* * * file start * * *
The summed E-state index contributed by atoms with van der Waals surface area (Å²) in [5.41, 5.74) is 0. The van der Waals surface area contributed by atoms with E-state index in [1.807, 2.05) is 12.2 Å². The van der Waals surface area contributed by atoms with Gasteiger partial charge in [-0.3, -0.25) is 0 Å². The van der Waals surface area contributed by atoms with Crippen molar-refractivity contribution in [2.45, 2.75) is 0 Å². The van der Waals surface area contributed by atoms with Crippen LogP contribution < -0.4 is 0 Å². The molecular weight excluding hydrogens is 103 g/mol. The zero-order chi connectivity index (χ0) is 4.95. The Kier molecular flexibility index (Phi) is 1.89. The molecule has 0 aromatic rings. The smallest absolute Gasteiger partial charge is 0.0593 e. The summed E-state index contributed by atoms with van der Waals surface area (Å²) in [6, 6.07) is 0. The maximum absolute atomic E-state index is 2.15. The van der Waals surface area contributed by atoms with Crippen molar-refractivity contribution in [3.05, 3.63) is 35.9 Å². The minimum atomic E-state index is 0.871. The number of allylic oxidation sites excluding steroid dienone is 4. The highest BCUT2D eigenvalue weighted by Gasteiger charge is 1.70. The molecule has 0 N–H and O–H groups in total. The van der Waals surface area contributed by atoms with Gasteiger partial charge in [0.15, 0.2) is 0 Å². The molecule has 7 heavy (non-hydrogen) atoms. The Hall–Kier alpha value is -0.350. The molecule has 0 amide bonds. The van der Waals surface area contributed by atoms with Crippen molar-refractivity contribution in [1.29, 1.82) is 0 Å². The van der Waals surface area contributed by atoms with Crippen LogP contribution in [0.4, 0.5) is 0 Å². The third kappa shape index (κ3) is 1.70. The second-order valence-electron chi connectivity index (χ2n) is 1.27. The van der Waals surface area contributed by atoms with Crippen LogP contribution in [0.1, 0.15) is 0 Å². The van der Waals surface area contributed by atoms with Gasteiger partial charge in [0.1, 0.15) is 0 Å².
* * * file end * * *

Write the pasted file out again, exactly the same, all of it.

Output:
The summed E-state index contributed by atoms with van der Waals surface area (Å²) in [5.41, 5.74) is 0. The van der Waals surface area contributed by atoms with E-state index in [1.807, 2.05) is 12.2 Å². The van der Waals surface area contributed by atoms with Gasteiger partial charge in [-0.3, -0.25) is 0 Å². The van der Waals surface area contributed by atoms with Crippen molar-refractivity contribution in [2.45, 2.75) is 0 Å². The van der Waals surface area contributed by atoms with Crippen LogP contribution < -0.4 is 0 Å². The molecular weight excluding hydrogens is 103 g/mol. The zero-order chi connectivity index (χ0) is 4.95. The Kier molecular flexibility index (Phi) is 1.89. The molecule has 0 aromatic rings. The smallest absolute Gasteiger partial charge is 0.0593 e. The summed E-state index contributed by atoms with van der Waals surface area (Å²) in [6, 6.07) is 0. The maximum absolute atomic E-state index is 2.15. The van der Waals surface area contributed by atoms with Crippen molar-refractivity contribution in [3.05, 3.63) is 35.9 Å². The minimum atomic E-state index is 0.871. The number of allylic oxidation sites excluding steroid dienone is 4. The highest BCUT2D eigenvalue weighted by Gasteiger charge is 1.70. The molecule has 0 N–H and O–H groups in total. The van der Waals surface area contributed by atoms with Gasteiger partial charge in [0.15, 0.2) is 0 Å². The molecule has 7 heavy (non-hydrogen) atoms. The Hall–Kier alpha value is -0.350. The molecule has 0 amide bonds. The van der Waals surface area contributed by atoms with Crippen molar-refractivity contribution in [1.29, 1.82) is 0 Å². The van der Waals surface area contributed by atoms with Crippen LogP contribution in [0.4, 0.5) is 0 Å². The third kappa shape index (κ3) is 1.70. The second-order valence-electron chi connectivity index (χ2n) is 1.27. The van der Waals surface area contributed by atoms with Crippen LogP contribution in [0.1, 0.15) is 0 Å². The van der Waals surface area contributed by atoms with Gasteiger partial charge in [0.1, 0.15) is 0 Å².